Henry McMaster: Santee Cooper Has ‘No Plan’ To Address Debt

“I see no way that organization can work its way out of that debt …”

South Carolina governor Henry McMaster said this week that the Palmetto State’s stunningly mismanaged government-run power company had “no plan” to address its multi-billion dollar mountain of debt – a situation which could pave the way to future discussions about selling state-owned Santee Cooper to the highest bidder.

Which, frankly, is something the state should have done decades ago …

“No one has presented a plan that would allow Santee Cooper to work its way out of four billion dollars of debt it is going to have to repay on the nuclear reactors that were not built – that were abandoned in Fairfield county,” McMaster said earlier this week, according to a video posted by Tracy Glanz of The (Columbia, S.C.) State newspaper.

McMaster is referencing debt associated with NukeGate, the botched construction of a pair of since-abandoned nuclear reactors in Jenkinsville, S.C. This unprecedented command economic fleecing – authored by state senator Luke Rankin and his fiscally liberal legislative allies in the S.C. General Assembly – set the state back by more than $10 billion, including more than $2 billion (and counting) in investment risk socialized by ratepayers.

“Plus I think it’s several more billion dollars in debt that they had prior to that – or have accumulated during that time,” McMaster added.

McMaster is correct. The last time I checked, Santee Cooper’s debt was north of $7 billion – again, with absolutely no plan to address it. Well … no plan other than raising rates on its customers.

“I see no way that that organization can work its way out of that debt,” McMaster added. “So, even if a sale provision is not outlined as a process in the (“reform”) bill, that does not mean that if a potential buyer arrives and makes a presentation that something could not be done in reaction to that in order to consider it.”

Here is the clip of McMaster’s comments …

(Click to view)

(Via: The State)

Is there an offer to purchase Santee Cooper on the table, though? No, not at the moment …

As I noted last month, state lawmakers scared away a $9.6 billion purchase bid from Florida-based NextEra Energy that would have wiped away Santee Cooper’s tidal wave of red ink.

Instead of getting government out of the utility business, they are entrusting the future of this state-owned monopoly to the same politically appointed bureaucrats who have already driven it into a ditch once already … and proven themselves wholly unworthy of the public trust in the process.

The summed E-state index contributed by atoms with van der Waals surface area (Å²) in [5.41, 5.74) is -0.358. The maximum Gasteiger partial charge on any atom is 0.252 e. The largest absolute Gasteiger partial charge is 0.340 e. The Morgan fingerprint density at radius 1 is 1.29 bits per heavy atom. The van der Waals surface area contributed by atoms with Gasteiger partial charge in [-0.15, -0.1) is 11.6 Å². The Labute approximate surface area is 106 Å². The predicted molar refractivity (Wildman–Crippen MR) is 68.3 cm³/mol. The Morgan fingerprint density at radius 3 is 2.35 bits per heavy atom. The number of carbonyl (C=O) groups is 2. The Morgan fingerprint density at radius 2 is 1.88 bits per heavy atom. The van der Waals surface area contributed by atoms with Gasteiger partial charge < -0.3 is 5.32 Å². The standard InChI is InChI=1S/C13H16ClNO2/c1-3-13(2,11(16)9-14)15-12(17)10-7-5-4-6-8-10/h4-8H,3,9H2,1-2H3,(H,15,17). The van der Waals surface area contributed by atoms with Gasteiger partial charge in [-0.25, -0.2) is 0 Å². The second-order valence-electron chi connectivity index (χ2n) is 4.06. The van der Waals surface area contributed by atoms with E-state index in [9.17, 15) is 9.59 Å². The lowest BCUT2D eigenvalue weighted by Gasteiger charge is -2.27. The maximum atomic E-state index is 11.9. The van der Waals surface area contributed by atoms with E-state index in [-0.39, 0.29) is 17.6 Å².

To recap: The two NukeGate reactors were supposed to have been operational in 2016 and 2017, respectively. Despite the massive government debt and ratepayer investment, though, they were never completed – and Santee Cooper and its private sector partner couldn’t afford the estimated $10-16 billion price tag necessary to finish them.

On July 31, 2017 Santee Cooper pulled the plug on the project. Shortly thereafter, it was revealed executives at both utilities knew the reactors were doomed for years and didn’t warn the public. Instead, they allegedly concealed this critical information from regulators while continuing to raise rates and rack up additional debt.

Santee Cooper, for example, flat out lied on bond documents … and attempted to raise rates on its customers just a week before pulling the plug on the project.



State lawmakers have spent the last four years debating what to do with Santee Cooper, but as of this writing all they have come up with is an embarrassingly anemic “reform” plan which does absolutely nothing to address the utility’s worsening fiscal situation.

“Offloading this utility to the private sector is the only option – barring stratospheric rate increases for residential, commercial and industrial consumers,” I wrote last month.

Of course I have been saying that for more than thirteen years … lawmakers keep refusing to listen.

McMaster and I agree on very little. On the whole, I believe his administration has been an unmitigated disaster for the state. But on this issue he is absolutely correct.

The only way to rid the state of this anti-competitive albatross (and its multi-billion dollar anchor of debt) is to sell it to the highest bidder … preferably before it racks up any more red ink.



Will Folks is the founding editor of the news outlet you are currently reading. Prior to founding FITSNews, he served as press secretary to the governor of South Carolina. He lives in the Midlands region of the state with his wife and seven children. And yes, he has LOTS of hats (including that lime green Daytona Tortugas’ batting practice lid pictured above).



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